Xu helps prison inmates heal their minds

Many recipients of "Shanghai Standouts" awards are from the factory floor. Xu Dong is an exception.
Ti Gong

Mental health consultant Xu Dong talks to an inmate. Sometimes they just need someone to listen to them, he says. 

Many recipients of “Shanghai Standouts” awards are from the factory floor. Xu Dong is an exception.

Instead of working on things, the director of the mental health guidance center at Wujiaochang Prison works on minds.

Xu, 37, studied psychology in university and started to work at the prison in 2004 after graduation. After four years as a prison officer, he became a mental health consultant to inmates.

Chinese prisons are different from jails in many other countries, where psychological help is provided only when sought. Here, prisons take a proactive approach, dealing with potential problems often before they manifest themselves. The concept is to ensure the safety for all within the four walls and to reduce risks to society upon inmate release.

“Psychology as a science is mature enough to deal with many mental health problems, so the challenge for us is to recognize problems as soon as possible,” Xu said.

Compared with other prisons in Shanghai, Wujiaochang has a special demography of inmates with sentences of six months or less.

“Many of them lived in destitution, come from problematic families, have low self-esteem and live by stealing and fraud,” Xu said.

Because of their relatively low levels of education, the inmates are often ill-adept at expressing their problems or feelings.

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Xu Dong conducts a music therapy session for an inmate.

All inmates entering the prison are given a written test to gauge their mental status. Following that, there are talks with the mental health consultants. A specific psychological profile is prepared for each of them.

Since inmates with relatively short time to serve come and go pretty quickly, Xu and another experienced consultant devised special training for colleagues. There are 60 members on the team today, with 49 holding various professional certification.

Xu said first-time inmates need help to cope with prison life and the separation from family. Special attention is given to those with volatile tempers, those with aggressive behavior and those with a history of self-harm.

“Sometimes they just need company and a person to listen to them,” he said.

Xu reckons that about 20 percent of all inmates have some psychological problems.

In the past four years, he has personally provided help to more than 600 inmates, including 50 in dire need of psychological counseling. He helped diagnose another 20 with mental disorders.

In one case about five years ago, an inmate who repeatedly hit his head against walls was diagnosed with post-traumatic stress disorder.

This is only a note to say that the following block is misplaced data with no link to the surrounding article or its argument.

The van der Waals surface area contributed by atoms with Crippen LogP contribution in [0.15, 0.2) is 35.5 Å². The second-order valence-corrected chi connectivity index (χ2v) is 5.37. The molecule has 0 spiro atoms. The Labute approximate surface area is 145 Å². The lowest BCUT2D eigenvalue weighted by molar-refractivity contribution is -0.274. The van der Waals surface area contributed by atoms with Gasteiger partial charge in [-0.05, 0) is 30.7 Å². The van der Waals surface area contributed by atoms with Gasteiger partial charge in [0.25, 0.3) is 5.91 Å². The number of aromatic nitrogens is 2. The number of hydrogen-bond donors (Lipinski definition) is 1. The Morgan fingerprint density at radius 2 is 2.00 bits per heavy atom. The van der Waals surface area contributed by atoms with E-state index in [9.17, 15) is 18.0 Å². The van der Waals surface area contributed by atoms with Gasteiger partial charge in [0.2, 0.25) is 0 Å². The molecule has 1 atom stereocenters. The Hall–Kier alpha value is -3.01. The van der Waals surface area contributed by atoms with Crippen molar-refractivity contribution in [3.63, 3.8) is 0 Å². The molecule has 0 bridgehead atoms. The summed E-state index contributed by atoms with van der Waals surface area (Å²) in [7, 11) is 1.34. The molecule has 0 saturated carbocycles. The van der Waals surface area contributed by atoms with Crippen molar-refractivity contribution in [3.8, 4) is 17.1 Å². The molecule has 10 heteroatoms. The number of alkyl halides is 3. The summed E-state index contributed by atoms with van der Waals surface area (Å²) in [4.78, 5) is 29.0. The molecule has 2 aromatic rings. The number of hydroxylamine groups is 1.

It was believed to have resulted from an altercation that occurred when the inmate, who had a pregnant wife, was pawing another woman and subsequently hit in the head by a man who came to her defense. The inmate was charged with indecent behavior and jailed.

Xu said the flashbacks to such a traumatic experience are typical of PTSD patients.

“In treating this case, we first helped him understand that he was in prison for a reason because many people who are incarcerated believe they are innocent,” Xu said. “Then we told him that the bad experience can be expunged by rational thought because PTSD patients tend to think the flashbacks will never go away.”

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Xu Dong (center) holds a meeting with his colleagues during which they analyze cases of inmates with psychological problems.

A team of mental health specialists is not enough. Prison guards are also trained to spot abnormal behavior.

“Inmates who behave strangely are often thought to be pretending to have problems, but, in many cases, they really do have problems,” Xu said.

He recounted the case of an inmate who suddenly couldn’t put on his clothes in the morning. His behavior was reported, and the inmate received counseling treatment.

At the prison’s mental health guidance center, there are rooms for consultation sessions, sand-play therapy and music therapy. There is also a room with sandbags where inmates can vent their pent-up anxiety or anger.

Xu and his colleagues also deal with those about to be released after long years of incarceration. Some don’t even know what mobile phones are, Xu said.

These inmates are taught basic life skills, such as buying a train ticket. Group counseling sessions prove effective because of the advice and support inmates exchange.

Xu and his colleagues usually don’t wear their uniforms when they talk with inmates.

“They’re prisoners, but they’re also people, and it’s our job to treat them just like we would any other person,” Xu said.

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